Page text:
Winter care for your horse usually involves extra concern about watering, feeding, and blanketing when temperatures fall below normal. Horses do become acclimatized to normal regional weather conditions… For example, horses in Southern California and Arizona don’t grow as much hair coat as horses in Montana. However, when weather conditions differ greatly from what is normal, it places stress on our horse’s digestive system and on us. It’s especially difficult for horses that haven’t acclimatized or haven’t had to cope with freezing weather before. They don’t know how to break ice, they don’t like to drink water that’s so cold, they’re suspicious of floating water de-icers, or heated water buckets, they don’t like water that’s too warm. This is not the time to make big changes to your horse, if you can help it—not in feed, environment, or activity.
COLIC and Winter Weather: Coping with unusual conditions is stressful for most horses, and when stress is compounded by feed and water consumption changes, colic becomes the number one concern. Be aware of your horse’s manure—both quantity (the daily number of piles should not decrease by much) and quality (you don’t want dry, hard balls). Since it can take 2-3 days for food to move through a horse’s digestive tract, the elements that can create a colic situation, may not show for a few days. If you think your horse may not be drinking enough, check for dehydration by using the pinch test on the neck to check for elasticity in the skin, Click here to learn about the pinch test. You can also check the moisture on your horse’s gums. The gums should be very moist (like yours) if they are in the least bit dry, you need to call your vet, even if your horse does not show symptoms of colic yet. If you are not sure what the symptoms of colic are click here for more information about signs of colic.
WATER: Water is one of the most important, if not the most important thing to consider. The chances of impaction colic are greatly reduced if your horse has clean, fresh water to drink at all times. In my experience, it is best to get your horse used to whatever method you are going to use before it gets so cold that your water freezes over. If you have access to power, install a stock tank heater or a heated bucket before freezing weather arrives. Your horse will have time to become accustomed to the new object, the warmer water, or the different location while the weather is still mild. You might also need to figure out how to haul water to your horses. A water-carrying tip: line your bucket with a clean garbage bag, fill the bag with water, and then tie the bag with a twisty. This enables you to transport water without spilling much. If your horse is still reluctant to drink, one method I’ve used with great success is to submerge some tasty hay into a water bucket, and as they begin to munch they will slurp the water and find it’s not so bad after all. If your horse still doesn’t seem to be drinking enough, try soaking your hay. Place it in a hay in a large tub and soak about 15 minutes. Let it drain a bit and feed. (Yes, they’ll eat it even if it’s frozen). Soaked hay does not replace drinking water, however.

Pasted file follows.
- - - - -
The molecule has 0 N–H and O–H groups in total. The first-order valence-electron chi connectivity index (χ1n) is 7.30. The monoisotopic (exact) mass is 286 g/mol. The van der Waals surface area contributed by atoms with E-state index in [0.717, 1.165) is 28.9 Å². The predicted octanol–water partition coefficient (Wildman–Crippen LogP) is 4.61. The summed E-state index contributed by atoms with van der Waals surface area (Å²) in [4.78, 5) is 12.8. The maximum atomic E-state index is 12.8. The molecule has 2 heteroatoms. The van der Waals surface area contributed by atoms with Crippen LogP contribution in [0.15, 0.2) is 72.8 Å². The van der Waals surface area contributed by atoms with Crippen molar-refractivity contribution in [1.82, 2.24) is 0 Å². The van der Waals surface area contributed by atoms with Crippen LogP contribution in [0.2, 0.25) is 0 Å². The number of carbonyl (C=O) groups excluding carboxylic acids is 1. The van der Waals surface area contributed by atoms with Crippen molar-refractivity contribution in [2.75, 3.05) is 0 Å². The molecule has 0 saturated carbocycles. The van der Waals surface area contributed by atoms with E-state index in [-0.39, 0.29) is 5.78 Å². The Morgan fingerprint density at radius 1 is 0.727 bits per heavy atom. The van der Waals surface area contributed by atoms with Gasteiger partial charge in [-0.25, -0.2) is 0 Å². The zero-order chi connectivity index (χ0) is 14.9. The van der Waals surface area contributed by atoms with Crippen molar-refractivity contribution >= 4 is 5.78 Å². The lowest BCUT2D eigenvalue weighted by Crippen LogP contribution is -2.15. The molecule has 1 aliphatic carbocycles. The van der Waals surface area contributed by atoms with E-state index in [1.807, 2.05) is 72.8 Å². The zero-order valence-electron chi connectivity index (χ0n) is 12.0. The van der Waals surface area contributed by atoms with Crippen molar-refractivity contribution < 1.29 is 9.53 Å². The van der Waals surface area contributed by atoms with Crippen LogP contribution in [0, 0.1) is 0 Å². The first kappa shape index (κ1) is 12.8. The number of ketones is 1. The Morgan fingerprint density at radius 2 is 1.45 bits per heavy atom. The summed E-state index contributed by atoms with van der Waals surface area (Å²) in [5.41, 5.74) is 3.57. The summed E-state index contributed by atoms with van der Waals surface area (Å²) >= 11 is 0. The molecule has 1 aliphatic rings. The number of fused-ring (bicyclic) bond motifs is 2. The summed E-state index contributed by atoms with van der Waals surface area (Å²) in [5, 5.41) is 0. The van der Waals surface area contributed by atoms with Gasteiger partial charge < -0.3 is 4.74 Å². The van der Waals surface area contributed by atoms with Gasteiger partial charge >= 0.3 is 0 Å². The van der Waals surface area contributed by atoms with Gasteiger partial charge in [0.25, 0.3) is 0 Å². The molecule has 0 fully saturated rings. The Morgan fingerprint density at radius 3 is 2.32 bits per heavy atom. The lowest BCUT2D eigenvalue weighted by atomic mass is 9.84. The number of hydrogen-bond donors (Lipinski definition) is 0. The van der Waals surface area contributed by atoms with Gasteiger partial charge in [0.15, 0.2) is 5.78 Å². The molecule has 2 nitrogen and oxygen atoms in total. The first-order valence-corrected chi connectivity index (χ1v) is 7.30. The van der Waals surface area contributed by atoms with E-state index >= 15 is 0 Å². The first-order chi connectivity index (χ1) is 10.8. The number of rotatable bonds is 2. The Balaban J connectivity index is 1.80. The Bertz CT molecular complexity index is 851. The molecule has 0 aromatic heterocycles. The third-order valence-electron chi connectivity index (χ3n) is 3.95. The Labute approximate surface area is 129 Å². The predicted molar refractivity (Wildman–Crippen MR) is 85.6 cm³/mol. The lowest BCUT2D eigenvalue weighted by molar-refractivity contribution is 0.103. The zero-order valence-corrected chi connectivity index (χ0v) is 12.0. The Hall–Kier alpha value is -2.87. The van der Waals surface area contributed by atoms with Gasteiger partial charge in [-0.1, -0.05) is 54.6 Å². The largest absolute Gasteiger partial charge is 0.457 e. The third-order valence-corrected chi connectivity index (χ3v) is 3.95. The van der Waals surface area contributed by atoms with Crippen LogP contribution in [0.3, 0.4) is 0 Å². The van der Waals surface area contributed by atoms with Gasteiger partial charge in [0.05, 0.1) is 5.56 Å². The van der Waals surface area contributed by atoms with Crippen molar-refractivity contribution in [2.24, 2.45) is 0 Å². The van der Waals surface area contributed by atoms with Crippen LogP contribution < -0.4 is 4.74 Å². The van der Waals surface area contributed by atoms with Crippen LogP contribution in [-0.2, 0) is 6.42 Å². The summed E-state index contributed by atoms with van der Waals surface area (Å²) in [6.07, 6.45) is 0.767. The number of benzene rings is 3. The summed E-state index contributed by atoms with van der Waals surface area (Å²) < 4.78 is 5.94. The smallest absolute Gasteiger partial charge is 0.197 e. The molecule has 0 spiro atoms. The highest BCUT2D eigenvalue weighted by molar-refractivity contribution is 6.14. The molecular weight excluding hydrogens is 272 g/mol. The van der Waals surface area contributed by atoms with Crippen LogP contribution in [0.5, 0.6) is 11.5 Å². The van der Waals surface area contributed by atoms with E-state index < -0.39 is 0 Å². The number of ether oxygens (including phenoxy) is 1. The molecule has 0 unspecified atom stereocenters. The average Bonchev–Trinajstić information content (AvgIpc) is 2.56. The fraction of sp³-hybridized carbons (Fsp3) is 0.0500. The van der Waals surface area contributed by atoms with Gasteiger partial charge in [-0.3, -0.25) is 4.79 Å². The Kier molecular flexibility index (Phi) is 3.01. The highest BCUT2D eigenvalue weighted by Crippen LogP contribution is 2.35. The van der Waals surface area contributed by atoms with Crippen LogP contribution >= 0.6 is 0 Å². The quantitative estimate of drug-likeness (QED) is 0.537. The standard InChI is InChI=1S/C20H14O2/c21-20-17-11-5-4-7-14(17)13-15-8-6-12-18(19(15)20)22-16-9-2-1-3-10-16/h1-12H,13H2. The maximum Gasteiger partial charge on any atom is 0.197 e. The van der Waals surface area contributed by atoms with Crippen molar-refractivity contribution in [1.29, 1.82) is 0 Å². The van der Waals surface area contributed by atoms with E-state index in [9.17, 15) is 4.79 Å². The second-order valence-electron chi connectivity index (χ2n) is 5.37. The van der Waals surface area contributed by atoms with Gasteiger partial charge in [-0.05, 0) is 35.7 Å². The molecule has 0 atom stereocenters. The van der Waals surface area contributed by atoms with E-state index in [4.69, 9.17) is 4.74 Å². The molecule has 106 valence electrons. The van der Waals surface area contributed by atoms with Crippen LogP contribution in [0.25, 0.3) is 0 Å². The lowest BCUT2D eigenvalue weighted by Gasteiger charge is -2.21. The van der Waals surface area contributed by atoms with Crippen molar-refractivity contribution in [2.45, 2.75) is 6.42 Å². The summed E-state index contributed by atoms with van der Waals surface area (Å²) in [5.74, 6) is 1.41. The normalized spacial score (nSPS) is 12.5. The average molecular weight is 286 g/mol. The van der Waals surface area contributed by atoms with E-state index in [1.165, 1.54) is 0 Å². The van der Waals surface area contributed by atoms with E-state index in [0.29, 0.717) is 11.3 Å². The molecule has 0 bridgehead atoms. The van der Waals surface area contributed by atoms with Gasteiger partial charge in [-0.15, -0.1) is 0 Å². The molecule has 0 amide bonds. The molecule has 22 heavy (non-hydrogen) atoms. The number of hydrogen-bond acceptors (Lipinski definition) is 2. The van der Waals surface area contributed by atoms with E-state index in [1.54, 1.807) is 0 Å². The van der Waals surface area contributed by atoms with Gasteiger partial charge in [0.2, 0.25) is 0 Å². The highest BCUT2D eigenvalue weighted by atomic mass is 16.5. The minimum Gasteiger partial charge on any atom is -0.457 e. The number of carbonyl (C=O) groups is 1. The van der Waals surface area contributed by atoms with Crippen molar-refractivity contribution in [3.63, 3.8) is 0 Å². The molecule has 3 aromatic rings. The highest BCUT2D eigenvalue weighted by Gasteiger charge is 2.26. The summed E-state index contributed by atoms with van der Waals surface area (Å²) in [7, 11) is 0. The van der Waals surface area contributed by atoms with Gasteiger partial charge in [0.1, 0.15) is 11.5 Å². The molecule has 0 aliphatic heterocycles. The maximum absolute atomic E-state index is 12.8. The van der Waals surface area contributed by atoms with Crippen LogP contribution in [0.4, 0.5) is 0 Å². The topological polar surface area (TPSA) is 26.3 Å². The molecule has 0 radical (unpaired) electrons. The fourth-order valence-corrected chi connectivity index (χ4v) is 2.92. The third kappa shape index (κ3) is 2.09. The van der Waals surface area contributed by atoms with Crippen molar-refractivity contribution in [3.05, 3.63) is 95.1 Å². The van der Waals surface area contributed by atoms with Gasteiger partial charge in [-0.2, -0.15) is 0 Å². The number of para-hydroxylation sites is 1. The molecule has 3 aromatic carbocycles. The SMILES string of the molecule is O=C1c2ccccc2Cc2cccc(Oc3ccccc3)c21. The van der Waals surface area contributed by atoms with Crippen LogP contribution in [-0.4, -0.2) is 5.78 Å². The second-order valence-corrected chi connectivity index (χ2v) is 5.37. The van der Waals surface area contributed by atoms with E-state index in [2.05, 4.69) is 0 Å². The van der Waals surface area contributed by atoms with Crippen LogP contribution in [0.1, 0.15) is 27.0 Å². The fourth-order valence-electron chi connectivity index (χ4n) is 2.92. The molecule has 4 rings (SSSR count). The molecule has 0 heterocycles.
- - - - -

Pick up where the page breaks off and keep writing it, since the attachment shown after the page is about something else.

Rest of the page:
FOOD: One of the best ways to keep your horse warm, is to keep his digestive tract full and working. The gut takes up a great space in the barrel, and the fermentation process of digestion really does keep your horse warmer from the inside out. Providing a hay that can be munched on 24/7 is great. If that doesn’t work for you, try to offer as many small meals to horse as you can. A lower calorie hay is great to have on hand for feeding during freezing weather. Feeding a high fiber diet (usually in the form of hay) works best for keeping your horse warm.
HOW YEA-SACC CAN HELP: Yea-Sacc will help your horse’s digestion by stabilizing the gut pH, keeping the digestive “good bugs” happy and working properly, helping break down the fiber, and helping to maintain the flow of digested feed, thereby reducing the risk of colic.
TO BLANKET or NOT TO BLANKET: Some people blanket their horses regularly and others, like me, blanket particular horses in extreme weather because the horse is elderly, or very young, doesn’t grow much hair coat, is thin skinned and is shivering, or is debilitated in some way so that they don’t or can’t acclimatize to the colder weather. A blanket can keep them more comfortable, assuming that it is the right size, the right type for the weather conditions, and that it is in good repair (water-proofed, breathable, no rips or tears) If you do blanket all the time, or just at particular times please make sure you check under the blanket at least once a day, or better yet morning and evening. Check each point at which the blanket makes contact with the body, the withers, point of shoulder, hips, and loin. If the underside of the blanket gets damp either from rain, sweat, or condensation remove the blanket. If the blanket gets wet (or even damp) on the underside, the horse is better off without the blanket. A wet or damp blanket will chill the horse, and the weight on the pressure points can be extreme. A wet or damp blanket will also create an environment for skin conditions that you really want to avoid. So, if your horse is healthy, grows a good coat, and you have shelter available, the best thing might be to not blanket at all.
EXERCISE and SHELTER: Exercise is important at all times, as is shelter from the elements. If your horse is healthy, he shouldn’t be confined in a stall all the time just because it’s cold out. Horses need to move for both their mental and physical health.
As we have been enduring out door temperatures below 20 degree weather for several consecutive days, I have come to admire all you horsemen (and women) who deal with subfreezing weather most of the winter.